Overworking is a term that artists frequently use. People frequently fear that they have overdone a piece, and teachers caution against it. But what exactly is overworking, and should it be avoided?
Especially when it comes to overworked watercolor paper, people usually go for working on a new paper rather than fixing the previous one, which they have been working on.
How to Fix Overworked Watercolor Paper
Apart from the usual “start again with a new paper” solution, if there is just a little overworked area, you may remove the tiny curled up pulps and press the remainder of the paper fibers back down, using the back of a spoon on a flat surface with some effort. In that area, do not use water again.
It won’t be exactly like a new one, but it’ll suffice if you make a minor error.
While removing color, don’t scrub the paperback and forth with a brush. When I scrub an overworked area halfway, the paint usually feels dense. So, I like to rub out as much as I can and start over. Yes, watercolor is the polar opposite of acrylic and oil painting in many ways.
Let us get into the details of this article to get a better knowledge about fixing overworked watercolor paper and avoid overworking.
What is Overworking?
The term “overworking” has a rather ambiguous and diverse definition. It is sometimes used when individuals ‘over-blend,’ and the other times when there are just ‘too many strokes.’
Perhaps it’s due to the lack of a focal point and the application of too many elements. Or does it have something to do with working on your artwork till your support can no longer handle it and begins to break apart?
“It happens when you don’t know what you’re doing,” says Robert Genn.
Overworking a Painting
It’s not so much about going on too long as it is about going on aimlessly.
Overworking is not a stage that develops as a result of working too hard for too long. It is not something that can be prevented by quitting and declaring your artwork complete early.
You can overwork yourself when you lose concentration and start painting without a strategy or design, believing that it would magically cure your crooked cottage or painted eye.
When you’re not sure what you’re doing or where you want to go with a painting, it’s easy to just throw paint on the canvas or paper. It may lead someplace, and your concentration and focus will return to normal.
However, it can sometimes result in nothing but muck and ambiguity. As there has been no concentration in your motions, the markings do not adequately depict shape and color.
If you have an unsatisfactory area in your painting, infinite quantities of paint and brush strokes will not cure it until you think, look, and plan your approach.
Trying to Fix it without a Solution
When there is a visible issue region in the painting and you can tell that the artist has attempted to resolve it over and over again but doesn’t know how to succeed, the term ‘overworked’ is used.
The forms and colors are left unsettled and ambiguous. Again, this is not an example of overworking, but rather an unresolved section in a painting.
It must be repainted, scraped off, or over-painted if feasible and after you’ve worked out how.
5 Ways to Avoid Overworking your Watercolor Painting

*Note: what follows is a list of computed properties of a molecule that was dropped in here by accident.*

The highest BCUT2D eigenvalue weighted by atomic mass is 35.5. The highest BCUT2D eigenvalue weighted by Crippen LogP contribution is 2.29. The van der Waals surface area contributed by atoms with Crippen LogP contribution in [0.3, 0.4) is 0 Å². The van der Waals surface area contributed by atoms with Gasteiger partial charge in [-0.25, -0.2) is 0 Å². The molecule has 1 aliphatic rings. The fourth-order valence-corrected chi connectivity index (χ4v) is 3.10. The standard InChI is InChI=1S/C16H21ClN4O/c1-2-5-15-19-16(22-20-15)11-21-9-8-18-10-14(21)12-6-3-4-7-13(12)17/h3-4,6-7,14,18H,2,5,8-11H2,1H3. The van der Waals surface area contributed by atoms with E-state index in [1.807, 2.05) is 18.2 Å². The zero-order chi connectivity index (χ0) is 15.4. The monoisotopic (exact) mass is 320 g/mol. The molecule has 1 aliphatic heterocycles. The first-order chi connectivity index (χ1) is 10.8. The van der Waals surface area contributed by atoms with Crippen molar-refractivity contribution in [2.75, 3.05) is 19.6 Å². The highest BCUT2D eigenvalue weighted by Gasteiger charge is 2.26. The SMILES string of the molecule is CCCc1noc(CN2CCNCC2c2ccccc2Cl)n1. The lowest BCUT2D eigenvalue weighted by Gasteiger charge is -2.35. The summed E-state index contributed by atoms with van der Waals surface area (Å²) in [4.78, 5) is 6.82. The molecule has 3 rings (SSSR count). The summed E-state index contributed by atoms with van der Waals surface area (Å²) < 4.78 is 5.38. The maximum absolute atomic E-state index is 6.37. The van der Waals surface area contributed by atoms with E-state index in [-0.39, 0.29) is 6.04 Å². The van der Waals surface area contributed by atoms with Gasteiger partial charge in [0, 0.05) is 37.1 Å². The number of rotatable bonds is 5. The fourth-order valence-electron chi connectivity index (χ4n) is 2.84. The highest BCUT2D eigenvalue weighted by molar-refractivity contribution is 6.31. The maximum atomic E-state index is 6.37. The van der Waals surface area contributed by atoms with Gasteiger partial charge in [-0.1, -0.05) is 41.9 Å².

Here are five strategies to avoid overworking your art;
1. Work Little and Often
The first technique that you must try is to make your painting sessions shorter. For example, suppose you have used to slave away all day but learned that you are far more efficient and can retain impartiality if you restrict your time to approximately 2 hours each piece. In this way, you won’t burn out and will be more eager to return to it the next day. It is always preferable to leave yearning for more, whether it is a wonderful dinner party or a very little delicious dessert.
2. High Energy
When you are starting something new or when your work is going well, you have a lot of energy. When things get too difficult or start heading in a negative direction, there is a matching sense of ennui or low energy. Pay attention so that you can modify the process in which you are participating to one that creates a more favorable sense for you. If your sentiments abruptly change, it may be time to call them quits.
3. Make Several Things
Working on many projects at the same time is the most efficient method to maintain objectivity. After an hour or so, try to move towards something different. When given a new opportunity to perceive and contemplate something new, the soul revives. Working on a second item frequently yields useful knowledge for the first.
4. Sleep on it
If you can go away, you will always have a new supply of objectivity and non-attachment after you return. By the next day, the specific art issue that has troubled the majority of the novices will have become completely irrelevant. Go away for a day, and everything will be thankfully different when you return.
5. Is it Wonderful?
It’s critical to interrupt your work if it appears to be excellent. Ask yourself, “Does this offer me a sense of wonder?”
Suppose someone is strolling down the street and noticing your painting lay on the ground. Will they stoop and pick it up? If they did, they would be able to cease working.
You want them to come to a halt and, preferably, put it in their pocket and take it home with them after making sure no one is looking. In that case, you’ll be glad you stopped.
By following the above methods, you can avoid overworking any kind of painting especially the one on watercolor paper, because it is most likely to be overworked as compared to acrylics and oil paintings due to more layers of color being applied to create a shade. However, if you forget some of the tips and get your watercolor paper damaged a bit, you should not waste it. Instead, you can fix it by following the tips mentioned above.
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